Wednesday, September 5, 2018

Good News is Contagious

“Praise be to the Lord, the God of Israel, because he has come
 to his people and redeemed them.” - Luke 1:68

It wasn’t the shot heard around the world. It was far more important than that. The news that the angel Gabriel shared in Luke 1, foretelling the births of John the Baptist and Jesus, has echoed through the centuries. And it will continue to ring through eternity: the good news of Jesus Christ, the savior who came to rescue all of us from our sins.

Shortly after receiving God’s message from Gabriel that she would be the mother of the savior, Mary went to visit her cousin Elizabeth, who was to be the mother of John the Baptist. When she arrived, she walked through the front door and greeted Elizabeth. What happened in verse 41 is one of the most remarkable events in this chapter: “When Elizabeth heard Mary’s greeting, the baby leaped in her womb, and Elizabeth was filled with the Holy Spirit.”

Now, let’s be honest with each other: Pre-born babies kick and poke and stretch. But they don’t usually leap. And babies in their mothers’ womb do have the ability to experience emotion. But experiencing joy—that seems like a bit of a stretch. How was this possible? 
Well, it was possible because of the Holy Spirit. Luke makes it clear that Elizabeth became filled with the Holy Spirit after John leaped. So, it stands to reason that John leaped because he too was filled with the Holy Spirit. 

The angel Gabriel had told Zechariah back in verse 15 that John would be “filled with the Holy Spirit even from birth.” The New American Standard Bible translates this phrase more literally: “He will be filled with the Holy Spirit while yet in his mother’s womb.” So, at what point during Elizabeth’s pregnancy did the Holy Spirit fill John the Baptist for the first time? In all likelihood, it happened right here in verses 40 and 41—the moment when Mary entered the room with Jesus inside her womb. The Holy Spirit responded by filling both John and Elizabeth, confirming that the King of Kings and Lord of Lords was in the house.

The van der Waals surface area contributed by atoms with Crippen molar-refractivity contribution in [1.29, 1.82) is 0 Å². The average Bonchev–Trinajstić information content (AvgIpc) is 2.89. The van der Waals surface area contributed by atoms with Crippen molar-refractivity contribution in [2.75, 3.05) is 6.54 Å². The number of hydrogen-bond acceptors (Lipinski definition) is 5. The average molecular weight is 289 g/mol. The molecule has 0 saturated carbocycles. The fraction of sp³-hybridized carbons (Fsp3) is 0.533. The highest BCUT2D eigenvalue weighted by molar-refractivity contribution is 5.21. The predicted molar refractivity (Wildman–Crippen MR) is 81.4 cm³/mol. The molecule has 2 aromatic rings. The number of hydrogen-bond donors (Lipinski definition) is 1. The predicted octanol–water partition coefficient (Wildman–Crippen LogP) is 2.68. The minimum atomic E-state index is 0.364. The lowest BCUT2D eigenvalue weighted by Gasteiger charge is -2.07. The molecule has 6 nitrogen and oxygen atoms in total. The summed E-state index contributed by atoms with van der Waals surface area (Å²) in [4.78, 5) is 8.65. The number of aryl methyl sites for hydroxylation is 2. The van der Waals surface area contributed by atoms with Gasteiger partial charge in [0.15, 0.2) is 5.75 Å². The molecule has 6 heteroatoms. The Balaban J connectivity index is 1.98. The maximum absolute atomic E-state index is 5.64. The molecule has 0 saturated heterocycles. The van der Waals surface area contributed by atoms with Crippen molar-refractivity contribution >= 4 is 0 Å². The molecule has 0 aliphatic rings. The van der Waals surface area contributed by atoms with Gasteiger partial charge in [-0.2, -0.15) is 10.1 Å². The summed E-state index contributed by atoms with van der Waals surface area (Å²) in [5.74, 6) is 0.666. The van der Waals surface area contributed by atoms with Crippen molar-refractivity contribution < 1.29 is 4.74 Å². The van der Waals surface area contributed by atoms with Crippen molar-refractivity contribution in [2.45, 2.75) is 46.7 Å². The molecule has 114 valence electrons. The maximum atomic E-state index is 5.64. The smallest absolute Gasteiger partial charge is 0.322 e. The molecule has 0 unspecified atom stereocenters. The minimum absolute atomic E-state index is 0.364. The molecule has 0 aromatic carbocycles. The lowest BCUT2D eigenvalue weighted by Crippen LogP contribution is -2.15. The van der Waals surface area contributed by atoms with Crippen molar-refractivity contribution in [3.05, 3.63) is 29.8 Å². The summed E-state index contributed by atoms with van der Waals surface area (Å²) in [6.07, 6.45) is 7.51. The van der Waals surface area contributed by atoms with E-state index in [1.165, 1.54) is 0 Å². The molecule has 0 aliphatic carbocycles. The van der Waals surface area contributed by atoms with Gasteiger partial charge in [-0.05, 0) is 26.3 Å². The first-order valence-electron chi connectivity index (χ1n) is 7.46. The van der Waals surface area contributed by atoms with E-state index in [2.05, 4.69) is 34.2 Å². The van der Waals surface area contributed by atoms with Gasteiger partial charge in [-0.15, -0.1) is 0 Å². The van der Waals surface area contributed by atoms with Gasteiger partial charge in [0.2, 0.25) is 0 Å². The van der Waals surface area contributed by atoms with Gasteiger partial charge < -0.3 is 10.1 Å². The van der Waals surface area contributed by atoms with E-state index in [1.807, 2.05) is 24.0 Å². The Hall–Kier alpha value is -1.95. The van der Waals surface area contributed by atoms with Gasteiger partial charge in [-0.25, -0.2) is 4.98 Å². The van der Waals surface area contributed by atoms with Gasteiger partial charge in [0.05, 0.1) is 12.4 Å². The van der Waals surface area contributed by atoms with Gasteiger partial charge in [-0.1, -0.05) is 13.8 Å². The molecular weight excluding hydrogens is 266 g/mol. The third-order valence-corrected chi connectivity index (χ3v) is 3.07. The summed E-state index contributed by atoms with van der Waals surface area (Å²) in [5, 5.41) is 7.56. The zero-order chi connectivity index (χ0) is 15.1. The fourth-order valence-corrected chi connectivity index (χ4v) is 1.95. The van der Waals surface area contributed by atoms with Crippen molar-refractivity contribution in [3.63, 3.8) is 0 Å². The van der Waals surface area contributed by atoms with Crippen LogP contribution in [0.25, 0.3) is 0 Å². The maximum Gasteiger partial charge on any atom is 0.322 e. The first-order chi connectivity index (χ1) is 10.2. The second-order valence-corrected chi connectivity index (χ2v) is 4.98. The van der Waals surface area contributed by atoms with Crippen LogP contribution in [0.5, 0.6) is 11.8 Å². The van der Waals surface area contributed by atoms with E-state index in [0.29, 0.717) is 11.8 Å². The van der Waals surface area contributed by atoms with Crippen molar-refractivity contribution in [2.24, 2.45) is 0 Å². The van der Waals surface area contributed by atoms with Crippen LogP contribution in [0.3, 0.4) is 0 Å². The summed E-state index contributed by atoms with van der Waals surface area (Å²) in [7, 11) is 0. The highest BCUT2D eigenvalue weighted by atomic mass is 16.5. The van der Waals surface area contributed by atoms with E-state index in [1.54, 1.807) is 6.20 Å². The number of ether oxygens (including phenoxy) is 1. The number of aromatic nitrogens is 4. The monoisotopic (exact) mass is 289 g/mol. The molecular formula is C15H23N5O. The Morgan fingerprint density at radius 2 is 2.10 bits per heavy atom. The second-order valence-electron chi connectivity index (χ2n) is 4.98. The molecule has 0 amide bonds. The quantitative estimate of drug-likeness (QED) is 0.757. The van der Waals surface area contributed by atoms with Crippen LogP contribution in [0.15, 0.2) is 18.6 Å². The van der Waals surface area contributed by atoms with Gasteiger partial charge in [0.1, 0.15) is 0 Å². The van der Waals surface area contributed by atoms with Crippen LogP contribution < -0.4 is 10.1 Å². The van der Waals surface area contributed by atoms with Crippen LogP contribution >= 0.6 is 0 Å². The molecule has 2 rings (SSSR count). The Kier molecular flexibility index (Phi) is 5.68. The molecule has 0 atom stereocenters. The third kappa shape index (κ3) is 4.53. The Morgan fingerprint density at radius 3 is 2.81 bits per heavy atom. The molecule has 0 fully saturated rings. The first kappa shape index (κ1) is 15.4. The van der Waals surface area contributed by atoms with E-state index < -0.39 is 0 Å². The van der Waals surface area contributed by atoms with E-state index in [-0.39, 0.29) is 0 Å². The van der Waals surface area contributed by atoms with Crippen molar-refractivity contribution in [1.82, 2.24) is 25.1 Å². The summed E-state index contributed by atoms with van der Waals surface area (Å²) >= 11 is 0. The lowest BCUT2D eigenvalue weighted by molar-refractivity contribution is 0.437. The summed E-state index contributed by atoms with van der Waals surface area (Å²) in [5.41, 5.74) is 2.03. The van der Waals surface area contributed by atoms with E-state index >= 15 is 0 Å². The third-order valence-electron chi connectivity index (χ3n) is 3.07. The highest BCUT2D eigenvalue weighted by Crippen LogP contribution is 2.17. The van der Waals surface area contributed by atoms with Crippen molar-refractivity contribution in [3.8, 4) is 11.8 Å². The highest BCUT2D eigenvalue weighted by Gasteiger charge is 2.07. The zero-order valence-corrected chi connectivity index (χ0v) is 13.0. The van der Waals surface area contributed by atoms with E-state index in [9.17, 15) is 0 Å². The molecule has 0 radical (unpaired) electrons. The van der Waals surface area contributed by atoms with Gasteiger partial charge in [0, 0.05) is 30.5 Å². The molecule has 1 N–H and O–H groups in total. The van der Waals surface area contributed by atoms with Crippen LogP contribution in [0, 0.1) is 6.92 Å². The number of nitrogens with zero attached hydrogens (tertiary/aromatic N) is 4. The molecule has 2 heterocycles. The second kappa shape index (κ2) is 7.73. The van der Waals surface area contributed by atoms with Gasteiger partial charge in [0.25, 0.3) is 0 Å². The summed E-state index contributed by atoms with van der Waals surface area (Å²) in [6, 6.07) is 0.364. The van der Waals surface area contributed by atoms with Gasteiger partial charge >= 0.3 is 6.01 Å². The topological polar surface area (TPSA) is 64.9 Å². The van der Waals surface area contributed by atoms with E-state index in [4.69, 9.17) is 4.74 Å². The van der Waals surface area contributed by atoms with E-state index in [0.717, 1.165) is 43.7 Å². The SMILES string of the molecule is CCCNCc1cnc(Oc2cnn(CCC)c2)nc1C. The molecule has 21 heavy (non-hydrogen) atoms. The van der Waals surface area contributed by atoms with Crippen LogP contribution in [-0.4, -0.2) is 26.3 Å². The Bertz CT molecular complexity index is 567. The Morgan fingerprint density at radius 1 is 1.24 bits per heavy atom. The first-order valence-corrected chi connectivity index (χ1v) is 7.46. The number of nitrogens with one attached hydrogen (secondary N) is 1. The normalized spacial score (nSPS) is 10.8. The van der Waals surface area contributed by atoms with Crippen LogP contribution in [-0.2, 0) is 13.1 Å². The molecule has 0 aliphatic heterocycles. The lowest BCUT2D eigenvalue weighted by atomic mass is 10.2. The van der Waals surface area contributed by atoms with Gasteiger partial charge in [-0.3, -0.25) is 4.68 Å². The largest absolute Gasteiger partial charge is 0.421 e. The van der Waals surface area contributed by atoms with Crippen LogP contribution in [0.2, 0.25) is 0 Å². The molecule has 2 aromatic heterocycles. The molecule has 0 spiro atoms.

The meaning of John’s leap was clear to Elizabeth. She responded with great joy: “Blessed are you among women, and blessed is the child you will bear! But why am I so favored, that the mother of my Lord should come to me?” (vs. 42b-43) Elizabeth knew things about Mary’s pregnancy and baby Jesus that Mary had never told her—because the Holy Spirit told her. And Elizabeth’s joy was contagious. Mary, who was likely filled with the Holy Spirit herself, began speaking a beautiful new psalm to God, widely known as the Magnificat. It begins, “My soul glorifies the Lord and my spirit rejoices in God my Savior, for he has been mindful of the humble state of his servant” (vs. 47-48).

If you and I had been in the room with Mary and Elizabeth on this day, their joy would have been palpable. These two were beaming. They were rejoicing in what God was doing, and they just couldn’t help themselves. But how was Elizabeth’s husband Zechariah dealing with the good news?

Months earlier, Zechariah was in the doghouse. He had been the first person the angel Gabriel appeared to with the good news—but he didn’t believe it. So, God disciplined him. For nine long months Zechariah was mute. At last Elizabeth’s baby boy was born, and on the day of his circumcision, the baby was to be named. Family members assumed the baby would be named after Zechariah, or another male relative. But instead, in obedience to Gabriel’s message months before, Zechariah wrote on a tablet: “His name is John.”

And with that, Zechariah’s mouth was opened, his tongue was set free, and he could speak again. And once he could speak, what did he do with his tongue? He used it to praise God. At the start of the chapter, Zechariah responded to God’s good news with unbelief. But he had learned his lesson. By the end of the chapter, Zechariah reacted to God’s good news with a psalm of praise that’s often called the Benedictus. It includes the words, “And you, my child, will be called a prophet of the Most High; for you will go on before the Lord to prepare the way for him, to give his people the knowledge of salvation through the forgiveness of their sins” (vs. 76-77). Yep, it’s pretty clear that Zechariah had gotten the message.

I think we’ve all been like Zechariah. In the past, we responded to God’s good news with unbelief. But today is a new day. It’s time to respond with faith and praise. If Zechariah could speak to us today, he’d probably say something like this: “Don’t make the same foolish mistake I made when I was standing there in the temple and refused to believe the angel standing right beside me. Nothing is impossible with God. When you receive God’s good news, receive it in faith and praise Him. Because our great and awesome God is good, and He is strong, and He is worthy of praise.”

Dane Davis is the Lead Pastor of First Christian Church in Victorville. For more information, visit  and join us for National Back to Church Sunday, Sept. 16th at 10 a.m.

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